Research ArticleVASCULAR BIOLOGY

Microtubule structures underlying the sarcoplasmic reticulum support peripheral coupling sites to regulate smooth muscle contractility

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Sci. Signal.  19 Sep 2017:
Vol. 10, Issue 497, eaan2694
DOI: 10.1126/scisignal.aan2694
  • Fig. 1 Intact microtubules maintain close proximity of the peripheral SR and the plasma membrane.

    (A) Representative image of an isolated smooth muscle cell loaded with ER-Tracker (green) to stain the SR membrane, a cell loaded with CellMask Deep Red (red) to stain the plasma membrane (PM), and a merged image (yellow). Scale bar, 5 μm. Right: Cross-section (i and ii) images of SR (green) and plasma membrane (red) staining. Scale bar, 1 μm (middle). The regions of interest (ROIs) (box) show putative peripheral coupling sites. Enlarged images are shown below. Scale bar, 0.3 μm (bottom). (B) Line scan images showing plasma membrane–SR separation distance as a function of time in untreated control cells (n = 7 cells, n = 3 animals), cells treated with swinholide A and latrunculin B (L+S) to depolymerize actin (n = 6 cells, n = 3 animals), and cells treated with nocodazole (Noco) to depolymerize microtubules (n = 7 cells, n = 3 animals). (C) Summary data showing the relative separation distance between the SR and the plasma membrane over time. *P ≤ 0.05 compared to control and L+S.

  • Fig. 2 Arching microtubule structures underlie the peripheral SR.

    (A) 3D reconstruction of the microtubule (MT) cytoskeleton in an isolated cerebral arterial myocyte loaded with Tubulin Tracker (red) (n = 8 cells, n = 3 animals). Scale bar, 5 μm. Examples of arching microtubule structures are indicated by white arrowheads. (B) Representative compressed z-stack images (0.25 μm per slice) of isolated smooth muscle cells loaded with Tubulin Tracker (red) and ER-Tracker (green) (n = 8 cells, n = 3 animals). Scale bar, 5 μm. (C) A 3D reconstruction analysis was performed on ROIs (i) and (ii) (9.2 μm × 9.2 μm × 4.75 μm). White arrowheads indicate microtubule arches underlying the SR proximal to the plasma membrane.

  • Fig. 3 RyR2 protein clusters selectively align with microtubules.

    (A) Representative images (of five cells from n = 3 animals) of an isolated native cerebral arterial myocyte immunolabeled with anti–α-tubulin (red). The image on the left is a wide-field image. The ROI in the yellow box was imaged using GSDIM. Scale bar, 10 μm. Center: Superresolution image of the ROI. Scale bar, 3 μm. Magnified views of the indicated ROIs depicting arching microtubule structures are shown on the right. Scale bar, 0.2 μm. (B) Representative superresolution images (of five cells from n = 3 animals) of an isolated native cerebral arterial myocyte immunolabeled with anti–α-tubulin antibody (red), anti-RyR2 antibody (green), and the overlay. Scale bar, 3 μm. ROIs (yellow boxes) are shown at the right. Scale bar, 0.2 μm.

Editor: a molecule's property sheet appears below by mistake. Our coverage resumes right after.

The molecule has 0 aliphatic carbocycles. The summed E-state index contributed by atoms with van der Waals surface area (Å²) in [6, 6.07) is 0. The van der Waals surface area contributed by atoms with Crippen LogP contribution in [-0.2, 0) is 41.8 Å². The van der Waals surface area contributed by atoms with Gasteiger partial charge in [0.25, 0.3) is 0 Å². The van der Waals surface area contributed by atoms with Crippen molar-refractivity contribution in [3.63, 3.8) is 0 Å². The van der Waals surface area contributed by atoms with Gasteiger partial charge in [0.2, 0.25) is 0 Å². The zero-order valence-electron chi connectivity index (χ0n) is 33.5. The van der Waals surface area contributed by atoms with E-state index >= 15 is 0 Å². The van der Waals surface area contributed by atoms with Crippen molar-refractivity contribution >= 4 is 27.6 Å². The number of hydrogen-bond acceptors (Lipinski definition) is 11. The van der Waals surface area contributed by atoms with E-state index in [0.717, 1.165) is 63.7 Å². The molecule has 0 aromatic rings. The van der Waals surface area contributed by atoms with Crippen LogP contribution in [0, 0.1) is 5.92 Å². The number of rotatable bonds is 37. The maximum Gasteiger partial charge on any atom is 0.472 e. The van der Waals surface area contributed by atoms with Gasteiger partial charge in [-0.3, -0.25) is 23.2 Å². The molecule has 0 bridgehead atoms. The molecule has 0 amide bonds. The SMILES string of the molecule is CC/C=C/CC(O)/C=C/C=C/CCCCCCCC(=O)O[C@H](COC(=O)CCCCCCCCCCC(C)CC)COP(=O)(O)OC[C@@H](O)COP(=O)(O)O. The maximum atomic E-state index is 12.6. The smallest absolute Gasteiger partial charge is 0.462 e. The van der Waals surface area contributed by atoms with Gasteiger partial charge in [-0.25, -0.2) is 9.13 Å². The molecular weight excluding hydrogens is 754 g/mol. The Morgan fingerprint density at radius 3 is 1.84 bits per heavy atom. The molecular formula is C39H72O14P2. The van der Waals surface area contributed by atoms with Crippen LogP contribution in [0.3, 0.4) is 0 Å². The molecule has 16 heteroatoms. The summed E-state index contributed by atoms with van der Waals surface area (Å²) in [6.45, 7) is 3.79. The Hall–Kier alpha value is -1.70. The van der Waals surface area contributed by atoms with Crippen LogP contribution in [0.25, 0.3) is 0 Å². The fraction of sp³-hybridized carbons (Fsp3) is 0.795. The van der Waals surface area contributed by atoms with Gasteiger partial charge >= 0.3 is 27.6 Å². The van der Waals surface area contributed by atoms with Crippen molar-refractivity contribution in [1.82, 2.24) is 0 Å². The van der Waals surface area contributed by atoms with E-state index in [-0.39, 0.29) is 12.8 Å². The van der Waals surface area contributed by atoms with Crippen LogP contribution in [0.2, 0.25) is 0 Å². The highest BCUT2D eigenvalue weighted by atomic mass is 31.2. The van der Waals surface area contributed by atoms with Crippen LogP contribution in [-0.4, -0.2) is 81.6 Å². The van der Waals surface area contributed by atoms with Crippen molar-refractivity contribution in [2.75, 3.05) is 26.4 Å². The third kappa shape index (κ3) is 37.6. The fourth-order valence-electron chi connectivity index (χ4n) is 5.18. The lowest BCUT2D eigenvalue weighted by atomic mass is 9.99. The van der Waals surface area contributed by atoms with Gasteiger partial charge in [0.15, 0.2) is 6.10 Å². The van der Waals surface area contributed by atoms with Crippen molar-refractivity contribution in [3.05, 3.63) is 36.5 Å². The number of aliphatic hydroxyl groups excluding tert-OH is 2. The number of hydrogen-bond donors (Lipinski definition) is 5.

• Fig. 4 Depolymerization of microtubules alters the spatial and temporal properties of Ca2+ sparks.

    (A) Representative traces of the fractional increase in fluorescence (F/F0) as a function of time recorded from a Ca2+ spark site within a Fluo-4AM–loaded smooth muscle cell before and after treatment with nocodazole (10 μM). The average time course of Ca2+ spark F/F0 before and after treatment with nocodazole is shown on the right (n = 5 events per group, n = 3 animals). (B) Summary data showing event half-duration [half-time (t1/2), s], rise time (t1/2, s), and decay time (t1/2, s) of Ca2+ sparks recorded before and after treatment with nocodazole. *P ≤ 0.05 compared to control (n = 9 cells, n = 3 animals). (C) Summary data showing Ca2+ spark amplitude (F/F0) before and after treatment with nocodazole (n = 9 cells, n = 3 animals). (D) Representative pseudocolored confocal images of Ca2+ sparks occurring at the same site before and after treatment with nocodazole, illustrating increased spread. Scale bar, 10 μm. Summary data showing spatial spread of Ca2+ sparks before and after treatment with nocodazole are presented on the right. *P ≤ 0.05 compared to control (n = 6 cells, n = 3 animals).

  • Fig. 5 Depolymerization of microtubules decreases the number of BKα and RyR2 colocalization sites.

    (A) Wide-field image of a freshly isolated arterial myocyte immunolabeled for BKα (n = 12 cells, n = 3 animals). Red box indicates the area where superresolution images were obtained. Scale bar, 10 μm. (B) Superresolution localization map obtained after immunolabeling with anti-BKα (green) and anti-RyR2 (red) antibodies (n = 12 cells, n = 3 animals). Scale bar, 3 μm. ROIs (yellow boxes) are shown in magnified view (I) and (II) below. Scale bars, 0.2 μm. (C) Cluster size distribution histograms of RyR2 and BKα (n = 11,005 or n = 11,940 particles for RyR2 and BKα, respectively; 12 cells, n = 3 animals). (D) Summary of object-based analysis to determine the number of BKα protein cluster centroids per cell that overlay with RyR2 protein clusters in control cells, cells in which a random BKα distribution has been simulated, and cells treated with nocodazole (10 μM). *P ≤ 0.05 compared to control (n = 12 cells per group, 3 animals). Coloc., colocalization.